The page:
ASTON >> The 33rd Joseph J. Barrett Memorial All-Star game featured defense, daring base running, clutch hitting, shutdown pitching and a score to reflect it all.
The Del Val All-Stars’ 5-3 victory over their Central League counterparts, ending a run of seven straight losses in the series, was the postscript on what turned into a postcard perfect Saturday at Neumann University.
Top it off with two $3,000 scholarships for baseball student-athletes and you had an event that would have made its late honoree wink, maybe even blush.
“He’d love this,” said Patti Langdon, Barrett’s granddaughter and chairman of the All-Star game committee. “He would love this. Knowing Pop-Pop, he’d want to umpire it.”
Langdon, a Neumann alum, proudly represented her grandfather, a Delaware County icon in baseball, basketball and officiating circles, presenting scholarship packages of $3,000 each to Andrew Todaro of Springfield and Deandre DePass of Penn Wood.
Shortstop Matt Daller was the game’s Most Valuable Player, and deservedly so. Daller went 3-for-3 with a two-run homer, two doubles and three runs scored, including the winner in the top of the ninth inning.
The Del Val squad included players from the Del Val League, Catholic League and Inter-Ac League.
Daller is the second Malvern Prep MVP in the series, joining shortstop Phil Gosselin from 2007. Gosselin spent five years in the big leagues, starting in 2013 with the Atlanta Braves.
“It was fun just coming out and playing with all these guys and being teammates with them,” Daller said. “I didn’t really know what to expect but this was awesome. We came in just to have fun. But we wanted to break that streak, that losing streak.”
Daller is headed to Rhode Island on a baseball scholarship.
While the new breed of Barrett game participants were born long after the icon passed away in 1985, on this day they became part of its rich history with Langdon and Tony Iacone, who organized the first game, and folks like John Spano, the longtime official. They’ve been to each and every game starting with the opener at Swarthmore College.
The game featured pitcher Rick Balabon (Conestoga), who became a first-round draft pick of the Yankees and Joel Johnston (Marple Newtown), who pitched in the majors for the Royals.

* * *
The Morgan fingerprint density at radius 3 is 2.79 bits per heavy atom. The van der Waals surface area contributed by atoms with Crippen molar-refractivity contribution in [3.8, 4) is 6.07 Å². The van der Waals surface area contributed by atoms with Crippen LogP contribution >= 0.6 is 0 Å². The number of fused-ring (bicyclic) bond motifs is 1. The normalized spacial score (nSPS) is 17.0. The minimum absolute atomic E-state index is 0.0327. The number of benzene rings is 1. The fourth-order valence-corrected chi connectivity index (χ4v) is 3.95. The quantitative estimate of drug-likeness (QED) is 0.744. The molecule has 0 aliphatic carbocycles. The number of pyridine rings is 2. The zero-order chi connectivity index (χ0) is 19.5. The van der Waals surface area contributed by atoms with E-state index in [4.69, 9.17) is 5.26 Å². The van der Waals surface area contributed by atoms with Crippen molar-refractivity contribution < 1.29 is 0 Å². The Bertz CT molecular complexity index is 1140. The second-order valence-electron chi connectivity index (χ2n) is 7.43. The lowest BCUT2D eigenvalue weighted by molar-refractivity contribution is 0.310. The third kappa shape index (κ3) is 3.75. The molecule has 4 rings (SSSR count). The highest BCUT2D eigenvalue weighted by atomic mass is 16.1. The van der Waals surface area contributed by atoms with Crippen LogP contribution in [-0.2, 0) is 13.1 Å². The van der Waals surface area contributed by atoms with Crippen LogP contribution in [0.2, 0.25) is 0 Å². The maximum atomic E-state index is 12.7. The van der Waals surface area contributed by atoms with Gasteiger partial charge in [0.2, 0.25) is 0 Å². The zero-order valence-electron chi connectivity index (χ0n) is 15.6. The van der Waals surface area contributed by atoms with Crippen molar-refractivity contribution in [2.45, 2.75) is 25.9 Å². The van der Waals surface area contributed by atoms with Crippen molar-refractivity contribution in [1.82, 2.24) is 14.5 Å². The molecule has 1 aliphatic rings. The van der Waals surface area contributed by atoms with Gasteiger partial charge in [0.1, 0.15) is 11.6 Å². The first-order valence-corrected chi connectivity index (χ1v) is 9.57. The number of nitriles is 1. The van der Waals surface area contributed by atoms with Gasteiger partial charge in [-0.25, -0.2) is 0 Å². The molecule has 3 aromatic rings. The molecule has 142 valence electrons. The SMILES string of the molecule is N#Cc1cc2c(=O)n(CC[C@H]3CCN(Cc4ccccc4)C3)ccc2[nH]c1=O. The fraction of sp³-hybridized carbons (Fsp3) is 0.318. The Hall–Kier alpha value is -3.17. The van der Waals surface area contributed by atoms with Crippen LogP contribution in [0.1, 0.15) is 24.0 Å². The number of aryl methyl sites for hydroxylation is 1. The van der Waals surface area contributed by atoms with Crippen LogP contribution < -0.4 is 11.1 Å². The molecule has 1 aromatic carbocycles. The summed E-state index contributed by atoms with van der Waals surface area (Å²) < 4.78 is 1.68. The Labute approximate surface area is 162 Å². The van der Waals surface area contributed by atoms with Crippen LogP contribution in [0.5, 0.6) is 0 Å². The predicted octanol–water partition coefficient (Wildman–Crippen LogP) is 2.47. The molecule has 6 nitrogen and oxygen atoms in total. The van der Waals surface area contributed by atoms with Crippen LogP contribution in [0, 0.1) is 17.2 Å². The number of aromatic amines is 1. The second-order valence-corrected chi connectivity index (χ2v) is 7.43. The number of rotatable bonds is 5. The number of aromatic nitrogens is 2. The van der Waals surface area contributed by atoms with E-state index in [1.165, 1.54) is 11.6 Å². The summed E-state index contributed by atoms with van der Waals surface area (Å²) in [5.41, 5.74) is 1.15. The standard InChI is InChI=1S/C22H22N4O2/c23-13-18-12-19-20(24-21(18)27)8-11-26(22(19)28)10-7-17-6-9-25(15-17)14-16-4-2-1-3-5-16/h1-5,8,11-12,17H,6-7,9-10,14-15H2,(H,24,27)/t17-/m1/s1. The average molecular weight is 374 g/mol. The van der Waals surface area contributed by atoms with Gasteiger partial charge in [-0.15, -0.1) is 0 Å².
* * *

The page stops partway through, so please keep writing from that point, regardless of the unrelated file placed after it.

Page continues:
It was a day for friends and colleagues to remember Barrett.
“Joe liked cigars,” Iacone said. “It was me, Allen Thomas and Joe and we went outside so Joe could have a cigar at Walber’s (On the Delaware), which isn’t there anymore in Essington. So you know that was a while ago. We were shooting the breeze about sports, about anything, everything. He was just an amazing guy. You felt like he was your father. He was that kind of guy. You felt comfortable. The next thing you know it’s 3:30 in the morning and our wives are wondering, ‘Where the heck are they?’”
The game was decided in the ninth inning, although it also should be mentioned that Marple Newtown and Springfield players headed for the state tournament were held out of action, as well as Bonner players, also in states, for the Del Val stars.
Daller’s alert base running on third after a throw to first put the Del Val stars ahead in top of the ninth. Eric Stewart singled home the insurance run and Cardinal O’Hara teammate Isiah Hammond put the Central stars down in the bottom of the ninth.
It was one of the more enjoyable Barrett All-Star games for Spano, who has participated on some level in all 33, this one in a variety of capacities including dispensing T-shirts to the players.
“The only thing that’s changed over that time is the shirt sizes of the kids,” Spano said. “They used to like them XXL, XL and now they want to wear them tight.”
Tight also describes the bond of numerous volunteers who worked the game. From the umpiring crew of Mike Markunas, David Splain, Rich Mehosky, Tom Ellis, Mike Still and John McCullough, to the color guard and Brianna Fili, who woke up Bruder Field with a stirring National Anthem.
From Langdon and her volunteers, to public address announcer Joe O’Loughlin, who put the game into words.
Barrett would have loved it. Or, as his granddaughter said, umpired it.
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